In our previous discussion about the levels of awareness for parents of young children with disabilities, we explored the ostrich phase – a time when a parent has a lack of awareness about disabilities and may not recognize the characteristics of a disability displayed by their child.
Today, we are going to explore and discuss a parent’s second level of awareness – Special Designation. As a parent of a child with disabilities, I like to think of Special Designation as the “Aha Phase.” In this second stage of awareness, parents have, through some transformational experience, recognized that their child indeed has a disability and will require additional assistance from a service provider to maximize his or her personal potential. This transformational experience may come in the form of a quiet realization. Or, a question is asked by a teacher, trusted friend, or family member, such as, “Johnny isn’t talking yet. What do you think about that?”
During this phase, the parent may begin seeking guidance from service providers. “Sally is not walking yet and she is almost two. Her sister started walking before she was one. I’m worried. What should I do?” The parent’s rationale during Special Designation is if there is a “problem” with my child’s development, then surely there are professionals who can fix this problem. At this time in the parent’s journey, the parent is looking for support from a more knowledgeable other in the area of disabilities.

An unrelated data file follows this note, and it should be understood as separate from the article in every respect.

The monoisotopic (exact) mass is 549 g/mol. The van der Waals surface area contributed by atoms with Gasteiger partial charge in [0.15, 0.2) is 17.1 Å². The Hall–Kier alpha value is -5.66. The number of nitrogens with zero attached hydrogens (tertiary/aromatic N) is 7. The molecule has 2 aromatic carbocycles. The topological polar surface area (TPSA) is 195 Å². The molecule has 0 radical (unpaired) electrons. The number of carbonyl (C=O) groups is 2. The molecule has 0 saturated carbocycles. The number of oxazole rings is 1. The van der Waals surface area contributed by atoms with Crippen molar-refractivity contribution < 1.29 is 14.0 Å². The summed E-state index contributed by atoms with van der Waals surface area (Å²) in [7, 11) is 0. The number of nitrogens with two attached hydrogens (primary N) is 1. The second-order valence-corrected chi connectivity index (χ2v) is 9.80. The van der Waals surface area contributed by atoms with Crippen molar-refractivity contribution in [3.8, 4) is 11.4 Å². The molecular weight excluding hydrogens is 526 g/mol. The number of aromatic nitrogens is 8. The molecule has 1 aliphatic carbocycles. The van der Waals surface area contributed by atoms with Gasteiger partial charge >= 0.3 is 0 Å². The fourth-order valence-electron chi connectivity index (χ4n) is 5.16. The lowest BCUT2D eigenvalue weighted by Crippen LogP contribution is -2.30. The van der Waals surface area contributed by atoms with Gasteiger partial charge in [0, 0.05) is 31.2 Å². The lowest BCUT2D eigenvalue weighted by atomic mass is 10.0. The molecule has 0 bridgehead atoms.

That more knowledgeable other is you.
My Experience in Special Designation
Let me share with you my own experience in Special Designation as a new parent of a child with disabilities.
In 2008, I found myself home alone with my 17-month son. My husband was deployed to Iraq and I busied myself caring for our son in his absence. Early during the deployment, I had experienced what would be my third and final miscarriage. After the miscarriage, I chose to stay home with my baby and try to process the sorrow I was feeling. Therefore, I didn’t engage with friends and neighbors for playdates and outings. My son and I had always been extremely social. Since he was four weeks old, we attended Parent and Me classes, enjoyed daily outings with friends, and went on weekend excursions with Dad. Language was all around us. People were always talking. I was always talking. I was always narrating for him. So, in my mind, he was talking, too. We had an intuitive language, Therefore, without realizing it, I compensated for the words my son never spoke.
However, with the absence of people and talking around us, I began to notice something that I had not fully acknowledged before. My son wasn’t talking. If I wasn’t talking, there was complete silence. There was absolutely no conversation in the house. None at all. I talked, and my baby listened, at least I thought he was listening. But I knew for certain, he wasn’t making any attempts to speak to me. This was my single greatest “Aha” moment as a parent of child with disabilities and the catalyst for action.